In the early 1900s, there were a few neighborhoods nestled in the Elysian Hills, isolated, but relatively close to Downtown Los Angeles. The three Mexican-American neighborhoods were Palo Verde, La Loma and Bishop, and together, they formed a community called Chavez Ravine—home to over 1,000 families.
Although the neighborhoods were tight-knit and life was good in the community, the city of Los Angeles declared it a slum in the ’30s, and targeted the low-income community as placement for a public housing project.
By the ’50s, the Chavez Ravine neighborhoods were cleared out—through the use of eminent domain—to make space for public housing. But those plans were soon canceled when Norris Poulson, a conservative Republican, entered the mayoral race in Los Angeles, ran on an anti-public housing campaign using Red Scare tactics, and won.
For years, the ravine sat in limbo, but a few families who didn’t sell their homes, stayed. That was soon to change, when in 1958, the city reached a deal with Walter O’Malley, the owner of the Brooklyn Dodgers, to bring the team to Los Angeles, and their Dodger Stadium would be built on the empty land in Chavez Ravine.
There was just one thing standing in the way: the families that refused to leave. One family in particular was the Arechiga family.
Friday, May 8, 1959, was a typically clear day in Los Angeles. That day would soon be known by the residents of the Chavez Ravine neighborhoods as Black Friday.
A group of sheriff’s deputies arrived at the home of the Arechiga family in Palo Verde. The officers walked up the stairs of the Arechiga home, then kicked the door in and forced their way into the living room. They brought along movers to quickly break apart and bring out the family’s furniture, piece by piece.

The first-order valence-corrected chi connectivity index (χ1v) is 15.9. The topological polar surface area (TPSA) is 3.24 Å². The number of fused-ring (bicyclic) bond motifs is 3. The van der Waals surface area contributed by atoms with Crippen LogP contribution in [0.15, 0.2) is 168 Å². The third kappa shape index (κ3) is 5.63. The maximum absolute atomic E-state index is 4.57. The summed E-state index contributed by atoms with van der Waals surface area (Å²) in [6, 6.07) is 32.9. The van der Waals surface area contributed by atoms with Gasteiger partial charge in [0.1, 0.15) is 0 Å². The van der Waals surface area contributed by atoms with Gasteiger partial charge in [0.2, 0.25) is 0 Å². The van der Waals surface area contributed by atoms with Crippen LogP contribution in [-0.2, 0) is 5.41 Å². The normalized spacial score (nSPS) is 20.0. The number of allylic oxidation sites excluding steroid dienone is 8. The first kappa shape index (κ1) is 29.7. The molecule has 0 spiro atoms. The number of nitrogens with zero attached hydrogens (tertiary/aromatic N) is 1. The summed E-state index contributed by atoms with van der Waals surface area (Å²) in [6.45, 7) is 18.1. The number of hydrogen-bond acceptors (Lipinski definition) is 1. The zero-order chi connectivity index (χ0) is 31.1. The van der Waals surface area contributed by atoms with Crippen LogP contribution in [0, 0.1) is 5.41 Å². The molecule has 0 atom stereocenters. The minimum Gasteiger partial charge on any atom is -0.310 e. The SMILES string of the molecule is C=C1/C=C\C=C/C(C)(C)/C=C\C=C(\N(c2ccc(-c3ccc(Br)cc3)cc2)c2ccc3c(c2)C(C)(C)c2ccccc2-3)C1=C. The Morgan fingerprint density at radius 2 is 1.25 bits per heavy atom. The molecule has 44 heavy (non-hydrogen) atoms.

Children wailed. The elderly were escorted out. One woman was dragged, kicking and screaming by her arms and legs out the door and down the stairs by four deputies.
Abrana Arechiga, the 66-year-old matriarch of the family, hurled rocks at the sheriff’s deputies as they went about the business of dispossessing her family. “Why don’t [the Los Angeles Dodgers] play ball in [Mayor Norris] Poulson’s backyard—not in ours?’” she shouted in Spanish, according to a newspaper report.
After the Arechigas were evicted, the family watched—with television news viewers across the nation—as bulldozers destroyed their home.
“The broadcast of these images on national television, live images on national television, left a very bitter legacy of racial tension between L.A.’s Mexican-American community and the Los Angeles Dodgers,” said Eric Avila, professor of Chicano Studies and History at UCLA. “This is the legacy of conflict upon which Dodger Stadium was built.”